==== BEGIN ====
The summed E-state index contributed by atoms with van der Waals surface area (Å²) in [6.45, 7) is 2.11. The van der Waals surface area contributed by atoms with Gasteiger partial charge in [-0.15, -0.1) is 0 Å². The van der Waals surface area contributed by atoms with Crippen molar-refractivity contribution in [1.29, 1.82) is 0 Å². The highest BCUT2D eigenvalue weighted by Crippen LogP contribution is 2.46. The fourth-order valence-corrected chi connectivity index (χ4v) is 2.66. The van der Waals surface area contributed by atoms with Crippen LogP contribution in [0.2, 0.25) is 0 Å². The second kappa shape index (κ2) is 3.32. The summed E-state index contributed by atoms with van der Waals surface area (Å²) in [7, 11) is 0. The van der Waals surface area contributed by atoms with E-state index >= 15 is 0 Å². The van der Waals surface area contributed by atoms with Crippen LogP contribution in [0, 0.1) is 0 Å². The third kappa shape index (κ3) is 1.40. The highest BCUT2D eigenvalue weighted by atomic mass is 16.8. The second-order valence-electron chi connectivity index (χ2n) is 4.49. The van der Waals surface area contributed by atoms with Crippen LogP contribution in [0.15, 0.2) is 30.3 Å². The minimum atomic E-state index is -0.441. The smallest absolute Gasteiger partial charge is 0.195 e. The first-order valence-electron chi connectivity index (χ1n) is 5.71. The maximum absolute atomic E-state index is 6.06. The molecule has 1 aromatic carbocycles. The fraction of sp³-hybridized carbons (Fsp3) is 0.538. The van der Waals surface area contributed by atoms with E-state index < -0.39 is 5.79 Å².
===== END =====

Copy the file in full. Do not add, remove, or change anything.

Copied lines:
The summed E-state index contributed by atoms with van der Waals surface area (Å²) in [6.45, 7) is 2.11. The van der Waals surface area contributed by atoms with Gasteiger partial charge in [-0.15, -0.1) is 0 Å². The van der Waals surface area contributed by atoms with Crippen molar-refractivity contribution in [1.29, 1.82) is 0 Å². The highest BCUT2D eigenvalue weighted by Crippen LogP contribution is 2.46. The fourth-order valence-corrected chi connectivity index (χ4v) is 2.66. The van der Waals surface area contributed by atoms with Crippen LogP contribution in [0.2, 0.25) is 0 Å². The second kappa shape index (κ2) is 3.32. The summed E-state index contributed by atoms with van der Waals surface area (Å²) in [7, 11) is 0. The van der Waals surface area contributed by atoms with E-state index >= 15 is 0 Å². The van der Waals surface area contributed by atoms with Crippen LogP contribution in [0, 0.1) is 0 Å². The third kappa shape index (κ3) is 1.40. The highest BCUT2D eigenvalue weighted by atomic mass is 16.8. The second-order valence-electron chi connectivity index (χ2n) is 4.49. The van der Waals surface area contributed by atoms with Crippen LogP contribution in [0.15, 0.2) is 30.3 Å². The minimum atomic E-state index is -0.441. The smallest absolute Gasteiger partial charge is 0.195 e. The first-order valence-electron chi connectivity index (χ1n) is 5.71. The maximum absolute atomic E-state index is 6.06. The molecule has 1 aromatic carbocycles. The fraction of sp³-hybridized carbons (Fsp3) is 0.538. The van der Waals surface area contributed by atoms with E-state index < -0.39 is 5.79 Å².